“Search for personal identity” is a popular theme in Maxine Hong Kingston’s works. In her novel China Men, Kingston tries to decipher the theme of American-Chinese identity and voice in the American society through a collection of biographies of the male ancestors of her family who came to America in the past. Kingston imagines and reconstructs the past to give an account of the experiences and hardships of the male members of her family (brother, father, grandfather, etc.) in America.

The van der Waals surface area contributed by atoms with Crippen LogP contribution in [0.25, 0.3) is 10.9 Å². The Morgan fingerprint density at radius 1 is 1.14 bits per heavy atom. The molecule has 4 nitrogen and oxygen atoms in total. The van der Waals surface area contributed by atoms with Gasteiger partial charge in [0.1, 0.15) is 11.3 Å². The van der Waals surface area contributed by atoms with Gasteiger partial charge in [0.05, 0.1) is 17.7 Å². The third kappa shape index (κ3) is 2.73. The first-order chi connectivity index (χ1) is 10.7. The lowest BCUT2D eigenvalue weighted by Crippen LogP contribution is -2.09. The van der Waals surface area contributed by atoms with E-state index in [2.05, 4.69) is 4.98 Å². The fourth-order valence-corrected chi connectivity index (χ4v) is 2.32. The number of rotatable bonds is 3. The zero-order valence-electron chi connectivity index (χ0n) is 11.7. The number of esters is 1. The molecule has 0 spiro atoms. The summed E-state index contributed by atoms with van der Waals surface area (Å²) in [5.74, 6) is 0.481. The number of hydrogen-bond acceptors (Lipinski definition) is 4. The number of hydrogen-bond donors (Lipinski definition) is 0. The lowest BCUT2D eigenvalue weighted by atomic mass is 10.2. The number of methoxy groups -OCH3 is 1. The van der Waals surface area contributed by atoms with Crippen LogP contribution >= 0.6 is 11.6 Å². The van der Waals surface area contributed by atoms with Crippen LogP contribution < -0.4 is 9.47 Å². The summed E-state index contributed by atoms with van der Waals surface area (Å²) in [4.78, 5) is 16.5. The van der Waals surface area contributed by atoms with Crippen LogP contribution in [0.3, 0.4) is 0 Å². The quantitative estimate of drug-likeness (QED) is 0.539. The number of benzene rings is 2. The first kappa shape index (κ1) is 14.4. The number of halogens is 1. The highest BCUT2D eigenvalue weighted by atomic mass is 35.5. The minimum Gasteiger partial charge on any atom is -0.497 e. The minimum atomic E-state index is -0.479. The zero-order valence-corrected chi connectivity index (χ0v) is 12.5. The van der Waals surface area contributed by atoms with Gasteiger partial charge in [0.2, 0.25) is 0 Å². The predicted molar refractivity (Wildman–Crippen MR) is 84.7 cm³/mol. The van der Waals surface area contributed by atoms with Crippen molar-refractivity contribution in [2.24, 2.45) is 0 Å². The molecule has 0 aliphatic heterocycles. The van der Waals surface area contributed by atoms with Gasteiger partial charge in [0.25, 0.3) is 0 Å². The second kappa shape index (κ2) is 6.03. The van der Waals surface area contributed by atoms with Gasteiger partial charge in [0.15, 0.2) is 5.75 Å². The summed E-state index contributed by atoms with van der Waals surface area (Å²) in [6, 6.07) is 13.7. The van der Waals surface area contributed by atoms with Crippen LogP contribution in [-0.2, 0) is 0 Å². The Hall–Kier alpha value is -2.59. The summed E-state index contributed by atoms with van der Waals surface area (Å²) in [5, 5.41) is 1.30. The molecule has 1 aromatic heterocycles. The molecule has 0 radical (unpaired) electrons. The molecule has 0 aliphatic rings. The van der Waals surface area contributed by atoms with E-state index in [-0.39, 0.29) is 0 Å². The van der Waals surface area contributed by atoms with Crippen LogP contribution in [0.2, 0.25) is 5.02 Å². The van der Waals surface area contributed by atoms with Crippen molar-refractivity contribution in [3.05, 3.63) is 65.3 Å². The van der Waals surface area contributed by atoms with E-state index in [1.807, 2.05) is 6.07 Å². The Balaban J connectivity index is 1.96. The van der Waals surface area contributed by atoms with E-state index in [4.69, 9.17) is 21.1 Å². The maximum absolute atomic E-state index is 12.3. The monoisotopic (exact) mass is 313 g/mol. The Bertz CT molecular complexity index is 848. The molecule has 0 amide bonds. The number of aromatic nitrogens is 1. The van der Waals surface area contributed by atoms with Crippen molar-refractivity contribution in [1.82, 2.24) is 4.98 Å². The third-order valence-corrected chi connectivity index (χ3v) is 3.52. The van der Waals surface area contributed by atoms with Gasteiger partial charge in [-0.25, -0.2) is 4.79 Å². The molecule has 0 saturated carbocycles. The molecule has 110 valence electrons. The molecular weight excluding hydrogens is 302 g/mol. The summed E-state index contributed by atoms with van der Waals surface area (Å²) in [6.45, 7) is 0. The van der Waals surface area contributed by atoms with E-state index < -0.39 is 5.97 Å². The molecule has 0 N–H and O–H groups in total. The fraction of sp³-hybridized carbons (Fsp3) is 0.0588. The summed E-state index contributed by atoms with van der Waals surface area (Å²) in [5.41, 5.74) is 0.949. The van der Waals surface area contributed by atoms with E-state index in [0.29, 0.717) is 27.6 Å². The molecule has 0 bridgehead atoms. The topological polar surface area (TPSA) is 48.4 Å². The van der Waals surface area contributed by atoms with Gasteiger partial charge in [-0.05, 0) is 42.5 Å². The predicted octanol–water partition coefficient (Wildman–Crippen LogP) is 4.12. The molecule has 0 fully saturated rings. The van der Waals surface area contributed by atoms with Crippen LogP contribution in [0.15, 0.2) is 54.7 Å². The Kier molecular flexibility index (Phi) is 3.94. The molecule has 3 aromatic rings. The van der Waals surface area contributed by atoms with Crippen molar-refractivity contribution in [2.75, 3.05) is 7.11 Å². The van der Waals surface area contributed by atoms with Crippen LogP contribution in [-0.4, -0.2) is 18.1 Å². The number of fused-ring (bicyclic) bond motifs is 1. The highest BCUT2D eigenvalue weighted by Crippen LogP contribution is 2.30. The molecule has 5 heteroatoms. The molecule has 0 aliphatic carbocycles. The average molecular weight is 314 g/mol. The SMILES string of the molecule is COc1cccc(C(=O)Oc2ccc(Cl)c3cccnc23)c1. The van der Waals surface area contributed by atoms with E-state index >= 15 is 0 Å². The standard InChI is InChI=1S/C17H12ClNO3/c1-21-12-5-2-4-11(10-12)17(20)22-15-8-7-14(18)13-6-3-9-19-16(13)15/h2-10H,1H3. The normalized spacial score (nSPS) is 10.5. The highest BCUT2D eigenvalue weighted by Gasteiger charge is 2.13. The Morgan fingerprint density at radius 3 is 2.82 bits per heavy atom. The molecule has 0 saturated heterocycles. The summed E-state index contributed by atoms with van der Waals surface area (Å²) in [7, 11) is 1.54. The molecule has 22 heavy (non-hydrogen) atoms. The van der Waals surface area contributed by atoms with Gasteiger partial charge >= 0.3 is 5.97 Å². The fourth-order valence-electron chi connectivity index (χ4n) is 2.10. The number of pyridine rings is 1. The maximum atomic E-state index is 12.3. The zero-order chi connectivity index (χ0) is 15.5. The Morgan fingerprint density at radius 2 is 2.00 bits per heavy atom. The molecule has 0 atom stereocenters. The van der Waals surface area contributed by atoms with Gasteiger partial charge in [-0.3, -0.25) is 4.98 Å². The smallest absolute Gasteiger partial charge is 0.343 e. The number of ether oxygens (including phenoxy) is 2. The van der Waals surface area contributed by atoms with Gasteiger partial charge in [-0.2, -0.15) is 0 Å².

China Men is considered to be the sequel of Kingston’s novel The Woman Warrior. It is said that they are two volumes of the same book published separately. The Woman Warrior, written with first person perspective, features strong traditional autobiographical tones and discusses her quest to find herself and her identity in relation to others. But unlike The Woman Warrior, Kingston’s voice isn’t the focus of China Men and, in fact, she seldom appears as a character of the novel. While in The Woman Warrior, Kingston tries to find her woman identity in a man’s world; in China Men, Kingston examines the role and place of a Chinese individual in the power dynamics of the American society through the lens of males of her family.